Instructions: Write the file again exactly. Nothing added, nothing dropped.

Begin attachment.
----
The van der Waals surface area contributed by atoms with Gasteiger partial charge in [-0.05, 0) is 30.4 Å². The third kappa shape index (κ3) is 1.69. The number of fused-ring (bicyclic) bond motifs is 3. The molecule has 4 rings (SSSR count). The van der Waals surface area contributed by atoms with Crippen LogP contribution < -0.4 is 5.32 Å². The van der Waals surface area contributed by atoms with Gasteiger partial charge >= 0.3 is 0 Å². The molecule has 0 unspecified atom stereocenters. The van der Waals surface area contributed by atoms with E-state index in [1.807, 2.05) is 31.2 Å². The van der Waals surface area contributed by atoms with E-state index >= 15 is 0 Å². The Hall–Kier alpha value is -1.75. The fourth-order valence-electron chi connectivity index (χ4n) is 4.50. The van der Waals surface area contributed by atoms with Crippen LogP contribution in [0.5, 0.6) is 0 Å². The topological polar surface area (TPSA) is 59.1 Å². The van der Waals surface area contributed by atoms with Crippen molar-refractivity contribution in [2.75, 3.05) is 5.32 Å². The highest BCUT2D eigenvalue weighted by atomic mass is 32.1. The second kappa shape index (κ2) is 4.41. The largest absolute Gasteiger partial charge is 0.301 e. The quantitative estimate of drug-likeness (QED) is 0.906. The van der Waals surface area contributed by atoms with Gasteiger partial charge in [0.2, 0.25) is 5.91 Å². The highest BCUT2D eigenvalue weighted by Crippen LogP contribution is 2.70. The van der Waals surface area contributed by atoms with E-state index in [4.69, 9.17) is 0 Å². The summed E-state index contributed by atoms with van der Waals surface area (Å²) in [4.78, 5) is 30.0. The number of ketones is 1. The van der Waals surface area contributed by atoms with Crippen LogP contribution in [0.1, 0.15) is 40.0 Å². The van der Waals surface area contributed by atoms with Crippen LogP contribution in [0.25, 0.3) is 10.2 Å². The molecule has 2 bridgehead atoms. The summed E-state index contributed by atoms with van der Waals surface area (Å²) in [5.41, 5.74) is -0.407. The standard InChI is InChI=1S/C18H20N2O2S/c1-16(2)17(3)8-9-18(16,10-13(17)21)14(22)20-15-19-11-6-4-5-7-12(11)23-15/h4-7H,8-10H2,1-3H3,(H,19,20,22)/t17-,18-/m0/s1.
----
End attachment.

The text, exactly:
The van der Waals surface area contributed by atoms with Gasteiger partial charge in [-0.05, 0) is 30.4 Å². The third kappa shape index (κ3) is 1.69. The number of fused-ring (bicyclic) bond motifs is 3. The molecule has 4 rings (SSSR count). The van der Waals surface area contributed by atoms with Crippen LogP contribution < -0.4 is 5.32 Å². The van der Waals surface area contributed by atoms with Gasteiger partial charge >= 0.3 is 0 Å². The molecule has 0 unspecified atom stereocenters. The van der Waals surface area contributed by atoms with E-state index in [1.807, 2.05) is 31.2 Å². The van der Waals surface area contributed by atoms with E-state index >= 15 is 0 Å². The Hall–Kier alpha value is -1.75. The fourth-order valence-electron chi connectivity index (χ4n) is 4.50. The van der Waals surface area contributed by atoms with Crippen LogP contribution in [0.5, 0.6) is 0 Å². The topological polar surface area (TPSA) is 59.1 Å². The van der Waals surface area contributed by atoms with Crippen molar-refractivity contribution in [2.75, 3.05) is 5.32 Å². The highest BCUT2D eigenvalue weighted by atomic mass is 32.1. The second kappa shape index (κ2) is 4.41. The largest absolute Gasteiger partial charge is 0.301 e. The quantitative estimate of drug-likeness (QED) is 0.906. The van der Waals surface area contributed by atoms with Gasteiger partial charge in [0.2, 0.25) is 5.91 Å². The highest BCUT2D eigenvalue weighted by Crippen LogP contribution is 2.70. The van der Waals surface area contributed by atoms with E-state index in [4.69, 9.17) is 0 Å². The summed E-state index contributed by atoms with van der Waals surface area (Å²) in [4.78, 5) is 30.0. The number of ketones is 1. The van der Waals surface area contributed by atoms with Crippen LogP contribution in [0.1, 0.15) is 40.0 Å². The van der Waals surface area contributed by atoms with Crippen LogP contribution in [0.25, 0.3) is 10.2 Å². The molecule has 2 bridgehead atoms. The summed E-state index contributed by atoms with van der Waals surface area (Å²) in [5.41, 5.74) is -0.407. The standard InChI is InChI=1S/C18H20N2O2S/c1-16(2)17(3)8-9-18(16,10-13(17)21)14(22)20-15-19-11-6-4-5-7-12(11)23-15/h4-7H,8-10H2,1-3H3,(H,19,20,22)/t17-,18-/m0/s1.